I’ve seen my share of “circle-ups.” You know the circle-up: actors and crew and anyone else in the green room or rehearsal room stand in a circle before the show. Sometimes holding hands, they offer up intentions, prayers, dedications, thoughts, vibes, and energy for the coming performance. It usually culminates in something climactic, something similar to, but not generally the clichéd hands-in/low-to-high “gooooo TEAM!” that you see in movies (sure, sometimes—it’s fun). It’s visceral, it’s magical, it’s meaningful. Not every ensemble does it, of course, but those who do find the ritual as important a part of the process as learning their lines.
Last Wednesday when I went to a run of Othello, I participated in a circle-up that was just the first of many unexpected experiences that day.
Eric opened the rehearsal asking everyone in the room to join the circle. All of us: box office staff, production assistants, marketing and development folks, everyone, circled up with the actors, and Eric began by leading us all in a series of movements: simplified gestures of wudhu (ablution, or cleansing of the body in preparation for prayer), and simplified gestures of prayer.
We stood together, those who knew the movements focusing on their own thoughts, those of us joining in for the first time eagle-eyed on someone more practiced. We entered their emotional and mental rehearsal space with them. Eric and the cast murmured one-word prompts: “mouth,” “nose,” “face,” etc. while we followed as best we could.
Scoop your hand to your mouth and turn to spit: three times. Sniff imaginary water, turn to blow it out: three times. Scoop your hand up and over your face, behind your ears and down: three times. Each hand brushes the other arm, hand to elbow: three times. Scoop up and over your head, hairline to nape: once only. Run fingers up the wrinkles in the ears, bottom to top with your fingers: once only. Pass your hands from toes to ankle, each foot: three times.
Hands up to ears. Arms crossed over your chest, right hand over left. Bend in a forward fold, 90 degrees. Stand up. Kneel. Forehead to ground. Kneel. Head right. Head left.
There was no climactic event, but the care taken by those who were practiced at the ritual made it clear this was a serious entry point to the production. The actors would revisit these gestures individually throughout the show.
After wudhu, the actors and audience both took their seats—actors onstage in a small circle of chairs, and audience surrounding them on three sides, just steps away. (For this production, for the first time ever, we have reconfigured the seats into a ¾ thrust.) The actors began. Their circle rippled, broke, moved, but always reformed.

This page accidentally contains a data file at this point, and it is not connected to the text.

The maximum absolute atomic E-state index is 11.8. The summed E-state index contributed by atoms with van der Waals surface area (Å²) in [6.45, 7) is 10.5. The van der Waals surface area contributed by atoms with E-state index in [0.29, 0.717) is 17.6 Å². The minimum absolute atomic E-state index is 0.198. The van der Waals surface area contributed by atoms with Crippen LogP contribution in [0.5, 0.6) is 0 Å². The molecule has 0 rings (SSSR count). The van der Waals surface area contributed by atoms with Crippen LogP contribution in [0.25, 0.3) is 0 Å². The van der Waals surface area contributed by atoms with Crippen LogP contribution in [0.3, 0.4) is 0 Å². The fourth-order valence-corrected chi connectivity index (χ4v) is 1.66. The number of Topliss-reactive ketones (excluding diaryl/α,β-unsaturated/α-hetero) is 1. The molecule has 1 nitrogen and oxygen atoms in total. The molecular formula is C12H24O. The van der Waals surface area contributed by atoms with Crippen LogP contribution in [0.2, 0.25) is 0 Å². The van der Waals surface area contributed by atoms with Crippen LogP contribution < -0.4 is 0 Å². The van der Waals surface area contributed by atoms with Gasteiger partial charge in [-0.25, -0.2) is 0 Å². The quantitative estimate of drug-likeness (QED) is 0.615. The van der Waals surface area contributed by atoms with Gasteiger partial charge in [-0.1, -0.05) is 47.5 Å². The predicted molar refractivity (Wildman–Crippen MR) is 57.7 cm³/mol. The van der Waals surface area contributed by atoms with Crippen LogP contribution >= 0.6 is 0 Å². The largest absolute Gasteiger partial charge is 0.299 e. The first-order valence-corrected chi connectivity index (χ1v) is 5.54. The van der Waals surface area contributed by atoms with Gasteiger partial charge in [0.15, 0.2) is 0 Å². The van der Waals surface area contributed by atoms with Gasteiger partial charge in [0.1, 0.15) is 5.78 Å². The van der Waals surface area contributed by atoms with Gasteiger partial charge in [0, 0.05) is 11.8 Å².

This Othello blurs the moments between when actors are themselves and when they are characters. We see the sublime gestures of prayer juxtaposed with the profanity of jokes that move beyond tasteless into potentially harmful. The actors constantly interrupt the action for a nerdy dramaturgical aside or a personal anecdote, making it hard to get too caught up in the dramatic emotion of it all—which makes the moment that you realize you’ve felt Emilia’s betrayal or Othello’s pride all the more exciting because of it.
This Othello will play like a love letter to Shakespeare and the theatrical form itself. If that all sounds a bit grand, I think that is because I’m trying to describe an experience that cannot be constructed using any other medium—it has to be seen on a stage. I feel like the best theater is like that; it shouldn’t be a story better told through song, or a TED talk, or a Netflix binge. It has to be a piece of theater.
Before I joined the team at Cal Shakes, I worked for two different experimental theater companies; I’m definitely on board for reimagined and even deconstructed classics. I’m so looking forward to seeing the fruits of the hard work that this ensemble has created. When we say “investigation” of Othello, it truly is an investigation: curiosity is sewn into every stitch of this production. What if? What’s that like? What do you mean? Why do you want to see that? Why do you hate to hear that?
This Othello wants you to ask those questions and will encourage you to ask more. It is, as Eric has repeated many times elsewhere, not a museum piece. This is like no other Othello you’ve seen—and I’m here for it.
Alicia Coombes is the Publications Project Manager at Cal Shakes. She’s worked in many capacities throughout the Bay Area theater scene, from dramaturgy to marketing, directing, and crew.
Othello begins performances September 14.